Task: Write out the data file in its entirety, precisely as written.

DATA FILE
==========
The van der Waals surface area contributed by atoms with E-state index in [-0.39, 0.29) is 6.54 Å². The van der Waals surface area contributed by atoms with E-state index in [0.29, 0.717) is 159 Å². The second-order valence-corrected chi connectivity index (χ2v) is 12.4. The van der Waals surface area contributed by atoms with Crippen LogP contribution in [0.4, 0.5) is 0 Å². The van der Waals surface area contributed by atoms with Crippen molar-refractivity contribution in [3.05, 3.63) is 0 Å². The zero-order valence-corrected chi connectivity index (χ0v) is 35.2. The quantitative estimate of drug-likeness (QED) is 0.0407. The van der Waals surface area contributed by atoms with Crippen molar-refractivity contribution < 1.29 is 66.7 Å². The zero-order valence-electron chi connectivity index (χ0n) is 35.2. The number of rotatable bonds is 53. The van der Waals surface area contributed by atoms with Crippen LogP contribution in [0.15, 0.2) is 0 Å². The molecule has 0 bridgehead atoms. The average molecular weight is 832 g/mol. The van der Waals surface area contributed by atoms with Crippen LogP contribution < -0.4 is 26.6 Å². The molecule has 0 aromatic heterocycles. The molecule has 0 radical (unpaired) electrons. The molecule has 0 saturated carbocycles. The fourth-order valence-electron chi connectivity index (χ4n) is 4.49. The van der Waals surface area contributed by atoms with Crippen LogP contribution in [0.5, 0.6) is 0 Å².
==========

The van der Waals surface area contributed by atoms with E-state index in [-0.39, 0.29) is 6.54 Å². The van der Waals surface area contributed by atoms with E-state index in [0.29, 0.717) is 159 Å². The second-order valence-corrected chi connectivity index (χ2v) is 12.4. The van der Waals surface area contributed by atoms with Crippen LogP contribution in [0.4, 0.5) is 0 Å². The van der Waals surface area contributed by atoms with Crippen molar-refractivity contribution in [3.05, 3.63) is 0 Å². The zero-order valence-corrected chi connectivity index (χ0v) is 35.2. The quantitative estimate of drug-likeness (QED) is 0.0407. The van der Waals surface area contributed by atoms with Crippen molar-refractivity contribution < 1.29 is 66.7 Å². The zero-order valence-electron chi connectivity index (χ0n) is 35.2. The number of rotatable bonds is 53. The van der Waals surface area contributed by atoms with Crippen LogP contribution in [0.15, 0.2) is 0 Å². The molecule has 0 bridgehead atoms. The average molecular weight is 832 g/mol. The van der Waals surface area contributed by atoms with Crippen LogP contribution < -0.4 is 26.6 Å². The molecule has 0 aromatic heterocycles. The molecule has 0 radical (unpaired) electrons. The molecule has 0 saturated carbocycles. The fourth-order valence-electron chi connectivity index (χ4n) is 4.49. The van der Waals surface area contributed by atoms with Crippen LogP contribution in [0.5, 0.6) is 0 Å².